The Wash is one of a small number of sites of international importance in the UK for the Eurasian Curlew population (the only UK site that supports greater numbers being Morecambe Bay), with peak counts exceeding 8,500 during autumn passage. The Wash Wader Ringing Group has undertaken ringing studies of this charismatic wader for over 50 years and has contributed considerably to our understanding of the UK Curlew population. Metal ring recoveries of birds marked by the group indicate that most birds using the Wash breed in Finland and Sweden, with a smaller proportion coming from breeding sites within the UK.
Friday 9 March
The team assembled at the base house from 18:00 to prepare for a full day of fieldwork attempting to re-encounter marked birds on the East shore of the Wash. The preceding week had seen ‘the Beast from the East’ visit the East coast of England. This extremely cold weather front gave Lincolnshire and Norfolk arctic temperatures and the worst snow storms since 1987, which caused widespread disruption. Concerns were raised before the fieldwork session that wader casualties on the Wash could be extensive, and a plan was made to walk the tideline to search for casualties and retrieve any rings. Circlip pliers are a useful item to have in the pocket for such occasions, and the team left prepared the next day.
Friday 16 February
Carole and Cathy undertook a recce of the beaches at Snettisham and Heacham at high tide, arriving on the beach just after first light at 06.15. There was approximately 250 Oystercatchers on Snettisham Beach, a nucleus of about 150 and two smaller groups of about 50 each 100 metres either side of the main flock. A group of about 10 Oystercatchers was seen on Heacham Beach with another group of about 100 Oystercatchers at the far north end of Heacham Beach. No grey waders were seen on either beach.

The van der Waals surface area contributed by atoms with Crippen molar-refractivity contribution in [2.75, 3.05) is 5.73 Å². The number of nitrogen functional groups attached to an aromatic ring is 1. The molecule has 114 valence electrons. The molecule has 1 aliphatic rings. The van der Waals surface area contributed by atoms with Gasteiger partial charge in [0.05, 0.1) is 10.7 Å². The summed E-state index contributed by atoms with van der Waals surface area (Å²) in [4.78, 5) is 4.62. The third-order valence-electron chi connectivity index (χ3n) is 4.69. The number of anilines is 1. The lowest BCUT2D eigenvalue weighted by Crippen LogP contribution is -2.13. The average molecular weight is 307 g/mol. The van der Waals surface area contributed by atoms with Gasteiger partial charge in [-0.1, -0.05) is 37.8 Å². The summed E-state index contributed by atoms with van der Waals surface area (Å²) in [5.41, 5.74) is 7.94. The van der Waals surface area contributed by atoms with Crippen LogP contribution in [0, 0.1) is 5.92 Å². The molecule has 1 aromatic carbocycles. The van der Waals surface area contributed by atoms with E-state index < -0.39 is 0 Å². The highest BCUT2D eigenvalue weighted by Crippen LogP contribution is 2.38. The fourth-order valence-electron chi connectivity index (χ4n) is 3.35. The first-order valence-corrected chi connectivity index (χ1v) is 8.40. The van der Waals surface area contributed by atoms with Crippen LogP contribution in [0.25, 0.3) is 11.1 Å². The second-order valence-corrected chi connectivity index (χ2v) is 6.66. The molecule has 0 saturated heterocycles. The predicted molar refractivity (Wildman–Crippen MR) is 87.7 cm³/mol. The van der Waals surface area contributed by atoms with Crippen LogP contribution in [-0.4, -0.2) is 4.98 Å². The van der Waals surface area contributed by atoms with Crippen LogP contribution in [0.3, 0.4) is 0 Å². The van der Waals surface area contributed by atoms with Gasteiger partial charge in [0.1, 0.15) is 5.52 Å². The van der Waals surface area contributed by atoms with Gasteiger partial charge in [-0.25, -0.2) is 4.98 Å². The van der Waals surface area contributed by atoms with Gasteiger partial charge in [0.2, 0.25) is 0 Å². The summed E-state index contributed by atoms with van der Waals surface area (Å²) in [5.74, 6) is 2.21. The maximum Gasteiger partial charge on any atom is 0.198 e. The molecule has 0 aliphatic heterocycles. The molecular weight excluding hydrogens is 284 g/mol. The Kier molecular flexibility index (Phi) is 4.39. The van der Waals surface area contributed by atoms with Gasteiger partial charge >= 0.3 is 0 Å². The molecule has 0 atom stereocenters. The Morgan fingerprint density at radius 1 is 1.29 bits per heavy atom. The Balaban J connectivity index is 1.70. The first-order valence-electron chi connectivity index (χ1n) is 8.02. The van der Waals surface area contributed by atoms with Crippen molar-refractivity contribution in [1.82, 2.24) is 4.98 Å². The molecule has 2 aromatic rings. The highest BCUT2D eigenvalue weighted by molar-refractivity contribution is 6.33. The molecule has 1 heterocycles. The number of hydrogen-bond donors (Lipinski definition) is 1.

Friday 26 January
A small number of people (four WWRG members and two partners) met at the base house on Friday evening in preparation for an intensive day of colour-ring and flag resighting on Saturday. The focus of the trip was to look for Bar-tailed Godwit with WWRG flags. The group is down on resightings of this species compared to the previous winter, with insufficient sightings to undertake a survival analysis.
This was the first field trip of 2018 for the Wash Wader Ringing Group and was the first cannon net catch by the group since September 2017. This was an extremely experienced team, with four cannon net licensees (plus one trainee,) as well as several ringers with considerable experience of both cannon netting and mist netting waders with the group. Sophie and Alyce had each been to one mist net catch previously and only Ellie was completely new to wader ringing with the group (although she had done some wader ringing with another group).